By Kim Burton
Homeowners may grumble this time of year that their windows welcome the wintry chill into their house. Some may think that replacements clearly are the answer to energy savings. Yet it’s important to get the full picture to make the best decision for your home.
The Moving Truth
In most circumstances, upgrading windows will not automatically rush in energy cost savings (especially when factoring in the price of new windows!). Windows, even the very best, are never going to prevent as much heat transfer as a well-built wall.
The confusion arises because of how heat moves within a house. Heat moves to areas of lesser heat. The natural heat movement in a house gives you the impression that the windows are leaking simply because they do pull the warmed air their way. Even a triple-pane window doesn’t have the insulation value to completely stop that movement.
Typical windows get about an R-3 rating (the greater the R-value, the greater the power to keep heat where you want it). For comparison, an average insulated wall has an R-11 rating while an energy efficient home would have an R-19 to R-40 rating.
Of course, there may be a time when your windows need to be replaced or repaired. Here are some common warning signs:
- Faulty window operation
- Excessive condensation between windowpanes
- Decay and water damage on window frames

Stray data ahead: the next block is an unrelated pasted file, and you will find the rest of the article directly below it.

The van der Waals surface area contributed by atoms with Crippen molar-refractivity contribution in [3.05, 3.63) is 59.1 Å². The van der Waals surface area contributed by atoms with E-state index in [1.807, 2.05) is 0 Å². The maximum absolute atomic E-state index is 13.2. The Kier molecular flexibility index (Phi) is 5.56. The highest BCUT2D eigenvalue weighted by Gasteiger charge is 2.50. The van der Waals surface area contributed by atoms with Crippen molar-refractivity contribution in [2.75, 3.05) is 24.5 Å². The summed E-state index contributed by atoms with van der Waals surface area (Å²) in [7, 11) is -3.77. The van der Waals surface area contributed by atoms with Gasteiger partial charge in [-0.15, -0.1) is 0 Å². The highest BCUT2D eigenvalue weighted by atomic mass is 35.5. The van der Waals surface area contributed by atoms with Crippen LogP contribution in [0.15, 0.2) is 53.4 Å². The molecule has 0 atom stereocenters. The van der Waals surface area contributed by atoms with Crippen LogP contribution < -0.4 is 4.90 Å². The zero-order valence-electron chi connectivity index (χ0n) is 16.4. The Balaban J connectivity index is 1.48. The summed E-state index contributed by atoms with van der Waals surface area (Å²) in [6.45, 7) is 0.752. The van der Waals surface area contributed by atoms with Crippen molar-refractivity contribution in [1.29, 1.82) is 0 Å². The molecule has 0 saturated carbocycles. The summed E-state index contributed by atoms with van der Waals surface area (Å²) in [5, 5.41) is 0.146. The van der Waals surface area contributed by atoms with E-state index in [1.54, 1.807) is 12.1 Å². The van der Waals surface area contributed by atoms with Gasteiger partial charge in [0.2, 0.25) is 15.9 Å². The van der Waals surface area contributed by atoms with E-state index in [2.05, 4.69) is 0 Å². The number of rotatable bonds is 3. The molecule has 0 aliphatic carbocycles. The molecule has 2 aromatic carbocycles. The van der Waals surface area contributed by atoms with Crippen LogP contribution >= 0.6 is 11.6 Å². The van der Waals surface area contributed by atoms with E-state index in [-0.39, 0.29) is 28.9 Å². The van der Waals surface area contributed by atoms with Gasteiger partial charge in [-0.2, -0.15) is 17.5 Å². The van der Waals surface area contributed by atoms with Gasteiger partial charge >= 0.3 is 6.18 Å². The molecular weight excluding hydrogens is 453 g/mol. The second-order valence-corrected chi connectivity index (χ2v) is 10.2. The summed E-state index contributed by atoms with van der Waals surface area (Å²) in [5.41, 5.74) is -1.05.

- Severe storm damage
Improve Your Efficiency
If your home feels drafty in the winter, you may benefit from the energy efficiency enthusiast’s adage: Seal, Insulate, Equip! Properly air seal any gaps or cracks in your home that allow treated air to escape, causing your heating system to work more than needed. Search low and high: water and gas line connections going through a foundation wall in a crawlspace or basement are common culprits, all the way to ductwork in the attic. Next, make sure that your home is properly insulated to ensure that your home can maintain a desired temperature.
After your home is properly sealed and insulated, you can look into new equipment. You may even find that smaller equipment that uses less energy will properly heat and cool your home to keep you comfortable.
You can schedule an energy audit to learn more. An audit will include action items you should take to improve your home’s energy use. You can contact your local electric co-op’s energy advisor for more information; your co-op may even offer the audit! Get a clear idea of steps you can take to improve your home’s energy use and comfort.
KIM BURTON is the retired member services director at Miami-Cass REMC in Peru, Indiana.